Precision medicine: a new era for healthcare

Interview with Roberto Magnatantini, Senior Equity Fund Manager and Iana Perova, Equity Analyst

  • Medical Revolution Underway: Discover how precision medicine is transforming standard treatments into tailor-made therapies based on a patient’s genetics.
  • Personalized Outcomes: Dive into a world where individual healthcare outcomes surpass the traditional one-size-fits-all approach.
  • Addressing Societal Challenges: Understand how this breakthrough can alleviate issues posed by an aging population, offering sustainable solutions.
  • Promising Investment Opportunities: Explore the long-term investment potential presented by the booming sector of precision medicine.

Earlier this year, we introduced our new Wellness Series, where we shine a spotlight on the most captivating health trends, bringing you insights into the most recent and intriguing developments in the realm of well-being.

What used to be the stuff of futuristic novels is now starting to become reality: medical treatments that are tailored to a patient’s physiological characteristics (genetic notably), rather than being standard “one-size fits all” prescriptions. This not only yields better outcomes at the individual level, but also has the potential to help address some of the societal challenges posed by an ageing population. Making for promising long-term investment opportunities too…

Old school medicine, as it is indeed still largely practised, comes into play only once a health issue arises. It then works on the basis of averages: a patient’s symptoms are ascribed to the condition that usually produces them, and this diagnosis then leads to a treatment using the drugs that work best for the average person. If such treatment fails to deploy positive effects, a different drug will be prescribed, or the initial diagnosis might be questioned – in what is very much a “trial-and-error” process.

By contrast, precision medicine, also called personalised or individualised medicine, can intervene even before a patient feels ill, enables an earlier and more accurate diagnosis of the condition and recognises from the onset that one size does not fit all when it comes to treating that condition. Drugs that yield good results for some patients can be totally ineffective – or even cause adverse side-effects – on others.

A better understanding of this human heterogeneity enables physicians to deploy a much more targeted approach, whereby a patient receives the treatment that is best suited to his or her condition. In certain cases, medical interventions are even used to modify the patient’s genetic makeup , in order to make the treatment more effective.

Percentage of the patient population for which a particular drug in a class is ineffective, on average.

Reproduced with permission from: Spear,BB, Health-Chiazzi, M, Huff, J. Clinical application of pharmacogenetics. Trneds in Molecular Medicine, 2001;7(5):201-204.
Source: Raymond James Research

There is no question that the significant advances in genomic research during the past decade, notably in terms of gene sequencing technologies and genomic profiling, sparked the advent of precision medicine. The massive drop in the cost of sequencing – and speed-up of the procedure – are adding further fuel. For while a patient’s environment and lifestyle are part of what explains his/her response to a treatment, individual genetic specificities will play a role that can be determinant.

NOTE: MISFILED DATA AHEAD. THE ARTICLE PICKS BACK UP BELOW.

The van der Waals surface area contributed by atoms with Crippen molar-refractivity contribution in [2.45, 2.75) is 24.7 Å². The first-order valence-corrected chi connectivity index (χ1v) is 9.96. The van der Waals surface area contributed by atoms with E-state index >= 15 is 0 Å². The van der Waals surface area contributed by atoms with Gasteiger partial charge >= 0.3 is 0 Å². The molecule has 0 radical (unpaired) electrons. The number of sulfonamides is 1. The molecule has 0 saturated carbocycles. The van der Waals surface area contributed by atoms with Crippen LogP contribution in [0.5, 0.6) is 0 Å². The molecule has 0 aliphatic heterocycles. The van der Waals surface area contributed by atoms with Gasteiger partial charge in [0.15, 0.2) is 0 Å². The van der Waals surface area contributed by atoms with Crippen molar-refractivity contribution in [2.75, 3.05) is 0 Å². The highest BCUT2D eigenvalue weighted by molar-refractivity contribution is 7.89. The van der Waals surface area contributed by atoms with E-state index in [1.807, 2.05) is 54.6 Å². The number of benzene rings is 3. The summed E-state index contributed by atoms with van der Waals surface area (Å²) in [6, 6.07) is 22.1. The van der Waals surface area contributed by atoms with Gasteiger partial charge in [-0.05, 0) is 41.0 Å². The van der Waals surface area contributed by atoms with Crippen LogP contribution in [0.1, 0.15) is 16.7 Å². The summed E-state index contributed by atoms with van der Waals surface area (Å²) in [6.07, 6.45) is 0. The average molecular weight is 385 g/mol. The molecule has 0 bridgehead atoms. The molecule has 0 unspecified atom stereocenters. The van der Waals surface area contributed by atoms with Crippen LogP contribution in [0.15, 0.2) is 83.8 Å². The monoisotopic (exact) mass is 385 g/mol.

In the life sciences sector, prominent players such as Thermo Fisher Scientific, or more specialised companies like Tecan, are key providers of a diverse array of gene sequencing solutions. These solutions encompass everything from library preparation kits to sequencing reagents and bioinformatics software. By providing comprehensive offerings, they simplify the entire sequencing process, thereby enhancing accessibility and efficiency for researchers.

The opportunity is considerable ! According to a Fortune Business Insights report, the global precision diagnostics market stands to more than double between 2021 (USD 60 billion) and 2028 (USD 139 billion). The availability of new tools, notably whole genome sequencing  (i.e. the determination at a single moment of the full DNA sequence of an organism’s genome), will be a key driver of this growth. But other factors are also at play: pressure to reduce healthcare costs by receiving diagnoses as early as possible, limiting the number of misdiagnoses, and improving patient information.

From a disease category standpoint, much of the growth – in the near-term at least – will pertain to oncology. Indeed, cancer currently figures among the main causes of death and the World Health Organisation estimates that the number of new cases will increase from 20 million worldwide in 2022 to 32.6 million in 2045 – in sync with ageing demographics. In cancer diagnosis, precision medicine tools enable analysis of the genetic mutations in a patient’s tumour cells, crucial for the selection of targeted therapies likely to yield the best results. An example being Roche’s FoundationOne assay, a blood test that identifies genomic alterations in more than 300 cancer-related genes.